Bryostatin 1 is a naturally occurring macrocyclic lactone which when applied to cells in culture activates protein kinase C (PKC). In vivo bryostatin 1 functions as an anticancer agent with activity against murine lymphomas, leukemias, and melanoma. Because all organs and tissues contain PKC, normal cells would also be a likely target for this agent. Here we demonstrate that in vivo administration of bryostatin 1 activates platelets over a dose range of 0.4 to 40 µg/kg with half-maximal activation occurring at 3 µg/kg and stimulation of neutrophils over a similar dose range. This in vivo activation of neutrophils is associated with a rapid decrease in measurable cytosolic PKC, a finding consistent with translocation of the enzyme to the membrane. In contrast, no statistically significant change in PKC location was found in liver, spleen, brain, or L10A B-cell lymphoma. However, in culture the L10A lymphoma did respond to bryostatin 1 with translocation of PKC. To evaluate whether the lack of effect of bryostatin 1 on PKC in organs was secondary to rapid degradation, we developed a bioassay to measure the levels of bryostatin 1 in the blood. To measure the presence of bryostatin 1, human neutrophils were incubated with plasma from mice given injections of different concentrations of bryostatin 1. Using this assay, bryostatin 1 at levels as low as 60 nm could be measured in the plasma. A time course with this bloassay demonstrated that less than 10% of the bryostatin 1 injected was detectable after 2.5 min. These results demonstrate that bryostatin 1 is capable of activating platelets and neutrophils and modulating PKC in vivo. The lack of effect of bryostatin 1 on specific organs may be secondary to the rapid clearance/degradation of this compound from the blood.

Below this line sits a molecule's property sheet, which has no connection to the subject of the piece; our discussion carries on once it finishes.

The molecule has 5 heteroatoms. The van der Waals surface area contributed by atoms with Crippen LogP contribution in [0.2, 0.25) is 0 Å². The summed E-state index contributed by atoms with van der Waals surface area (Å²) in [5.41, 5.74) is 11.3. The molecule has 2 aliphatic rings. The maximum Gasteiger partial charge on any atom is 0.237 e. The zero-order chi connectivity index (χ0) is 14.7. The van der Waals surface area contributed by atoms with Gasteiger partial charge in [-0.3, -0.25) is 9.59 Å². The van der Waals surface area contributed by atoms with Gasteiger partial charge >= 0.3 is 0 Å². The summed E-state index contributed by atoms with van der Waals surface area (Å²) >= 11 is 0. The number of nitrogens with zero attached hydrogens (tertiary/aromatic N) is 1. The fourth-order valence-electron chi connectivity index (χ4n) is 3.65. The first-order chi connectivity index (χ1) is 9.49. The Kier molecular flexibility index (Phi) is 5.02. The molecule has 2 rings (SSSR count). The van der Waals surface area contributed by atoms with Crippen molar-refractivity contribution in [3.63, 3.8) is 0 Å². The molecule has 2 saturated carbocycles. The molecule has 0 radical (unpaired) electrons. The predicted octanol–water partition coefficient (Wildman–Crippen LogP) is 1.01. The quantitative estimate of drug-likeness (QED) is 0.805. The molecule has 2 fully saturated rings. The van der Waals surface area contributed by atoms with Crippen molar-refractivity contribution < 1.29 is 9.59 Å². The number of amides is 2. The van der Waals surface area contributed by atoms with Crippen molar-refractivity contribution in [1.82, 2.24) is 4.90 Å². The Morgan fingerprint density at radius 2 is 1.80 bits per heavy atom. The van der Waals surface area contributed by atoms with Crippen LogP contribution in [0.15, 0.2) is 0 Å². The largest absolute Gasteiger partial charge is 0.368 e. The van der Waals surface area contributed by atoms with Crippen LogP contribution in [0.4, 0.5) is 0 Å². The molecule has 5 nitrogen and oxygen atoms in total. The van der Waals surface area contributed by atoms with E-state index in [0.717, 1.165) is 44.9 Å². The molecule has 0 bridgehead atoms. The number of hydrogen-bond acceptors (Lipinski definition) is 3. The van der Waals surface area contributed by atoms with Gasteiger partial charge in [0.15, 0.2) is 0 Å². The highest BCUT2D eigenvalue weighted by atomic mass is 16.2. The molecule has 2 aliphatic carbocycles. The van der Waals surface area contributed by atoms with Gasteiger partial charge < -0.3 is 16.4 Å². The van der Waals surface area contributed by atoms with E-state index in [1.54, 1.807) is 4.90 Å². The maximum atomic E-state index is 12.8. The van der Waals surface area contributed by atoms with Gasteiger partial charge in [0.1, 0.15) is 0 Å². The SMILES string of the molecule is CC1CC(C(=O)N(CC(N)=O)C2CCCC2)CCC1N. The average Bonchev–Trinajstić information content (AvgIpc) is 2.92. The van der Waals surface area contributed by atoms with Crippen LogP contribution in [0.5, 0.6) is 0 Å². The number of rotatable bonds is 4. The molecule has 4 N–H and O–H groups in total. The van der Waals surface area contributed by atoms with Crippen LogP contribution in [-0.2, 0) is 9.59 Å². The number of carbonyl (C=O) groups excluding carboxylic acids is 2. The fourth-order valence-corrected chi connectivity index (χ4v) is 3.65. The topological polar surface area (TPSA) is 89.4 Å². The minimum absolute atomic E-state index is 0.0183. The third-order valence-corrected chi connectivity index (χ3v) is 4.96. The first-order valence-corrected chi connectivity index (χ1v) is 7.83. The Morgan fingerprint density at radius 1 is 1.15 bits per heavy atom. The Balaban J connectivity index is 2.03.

Supported by CA42533 (A. S. K.), the Fannie E. Rippel Foundation, the Arizona Disease Control Research Commission, the Robert B. Dalton Endowment Fund (G. R. P.), a grant from the American Heart Association (R. L. B.), and NIH Grant AI15986.

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